In India, the judiciary is hermetically sealed off from democratic checks and balances.
In countries like India and the United States, activists frequently complain about judicial activism: judges are said to be guided by political considerations in interpreting the law. Certainly, judicial activism is more plausibly a danger in countries that follow common law systems derived from England, where judicial precedents are given more weight than in civil law systems where legislatures codify laws, which then take precedence over judicial interpretations.
Does India have one of the democratic world’s most unaccountable judicial branches? The issue of judicial accountability has been the matter of great debate in India over the past two decades. No country in the world has reached the extreme of judicial power that India has.
As in most other democratic countries, judges in India were initially appointed by the government, after consulting with the Chief Justice of the Indian Supreme Court. However, many politically-biased judges were appointed, leading to the establishment of an extra-constitutional “collegium system” in which only judges could appoint other judges, placing India’s judicial branch outside of the checks and balances of the legislative and executive powers in the country. The collegium itself is made up of three to five senior judges who can consult with the government, which can only exercise its power by sending a proposed appointee back for reconsideration. However, “if the collegium reiterated its choice unanimously the government would have to appoint that judge.”
This practice was rationalized in a strange manner, one which was not laid out in the Indian Constitution. In 1993, the Supreme Court held that since the independence of the judiciary was part of the basic structure of the Constitution, it could not be compromised through executive or legislative interference in the appointment process. Therefore, only the judiciary itself could appoint judges. The basic structure doctrine has been used by the Supreme Court to prevent numerous constitutional amendments, despite there being no stipulation for this concept in either the original Indian Constitution or in the works and thought of its founders. In a 1951 Supreme Court case, the court held that no part of the constitution was unamendable.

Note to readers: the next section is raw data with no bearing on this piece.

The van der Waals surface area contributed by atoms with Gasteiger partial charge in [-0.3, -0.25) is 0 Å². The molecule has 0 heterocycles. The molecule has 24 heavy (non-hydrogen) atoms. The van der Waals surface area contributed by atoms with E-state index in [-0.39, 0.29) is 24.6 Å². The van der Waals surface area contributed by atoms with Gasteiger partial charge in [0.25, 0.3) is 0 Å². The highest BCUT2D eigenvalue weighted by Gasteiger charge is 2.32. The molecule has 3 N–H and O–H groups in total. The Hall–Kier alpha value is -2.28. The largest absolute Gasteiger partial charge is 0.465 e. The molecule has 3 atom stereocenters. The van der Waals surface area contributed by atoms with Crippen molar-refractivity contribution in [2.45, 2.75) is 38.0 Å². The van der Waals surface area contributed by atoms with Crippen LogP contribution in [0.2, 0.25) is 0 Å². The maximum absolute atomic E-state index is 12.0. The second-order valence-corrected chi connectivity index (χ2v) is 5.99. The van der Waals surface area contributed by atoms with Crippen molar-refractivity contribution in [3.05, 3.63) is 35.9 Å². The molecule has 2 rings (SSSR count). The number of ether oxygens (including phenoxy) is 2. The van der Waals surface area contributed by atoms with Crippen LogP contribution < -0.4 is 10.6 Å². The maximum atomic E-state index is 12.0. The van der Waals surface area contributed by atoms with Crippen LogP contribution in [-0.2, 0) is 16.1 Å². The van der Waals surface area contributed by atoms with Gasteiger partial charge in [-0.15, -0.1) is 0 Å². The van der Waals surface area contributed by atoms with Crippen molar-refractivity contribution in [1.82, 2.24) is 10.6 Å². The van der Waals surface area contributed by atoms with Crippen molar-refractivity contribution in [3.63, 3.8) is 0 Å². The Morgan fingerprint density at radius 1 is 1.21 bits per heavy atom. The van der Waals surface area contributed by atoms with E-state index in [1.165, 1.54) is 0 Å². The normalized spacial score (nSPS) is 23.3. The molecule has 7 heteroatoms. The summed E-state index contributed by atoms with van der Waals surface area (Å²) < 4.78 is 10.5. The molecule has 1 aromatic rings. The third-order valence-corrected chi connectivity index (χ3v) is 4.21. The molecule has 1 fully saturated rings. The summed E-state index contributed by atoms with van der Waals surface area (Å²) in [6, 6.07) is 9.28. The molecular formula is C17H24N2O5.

While there is no doubt that corruption and nepotism are problems in India to be guarded against, especially by the branch of government whose job it is to upload the law, it would be exceedingly strange for a branch of government to be completely unaccountable by appointing its own successors without public input. Therefore, all major Indian parties agreed unanimously to curtail the collegium system last year with the passage of the ninety-ninth Constitutional Amendment Act, 2014 in the Indian parliament, which was subsequently ratified by state legislatures. The amendment created the National Judicial Accountability Commission (NJAC) which stipulated that “the chief justice of India, two senior-most judges, the union law minister and two ‘eminent persons’ [would be] trusted with the authority to finalise appointments.”
However, the Supreme Court invalidated the NJAC in a ruling in a 1,030 page ruling in October, and the collegium system endures. However, as consolation, in December the Supreme Court came out with a list of guidelines to improve the collegium system, and asked the central government to finalize a “memorandum of procedure (MOP) in consultation with the chief justice of India.” While many of the proposals by the government and judiciary aim at improving communication between the two and increasing oversight, the main problem of there being a lack of judicial transparency and accountability remains. As long as judges appoint new judges, the system perpetuates itself, making it increasingly more difficult for Indian governments to prevent judges–many already issue directives that are usually the prerogative of the cabinet or parliament–from obtaining a role in governance that far exceeds the role normally played by a judicial branch in most countries. By Akhilesh Pillalamarri for The Diplomat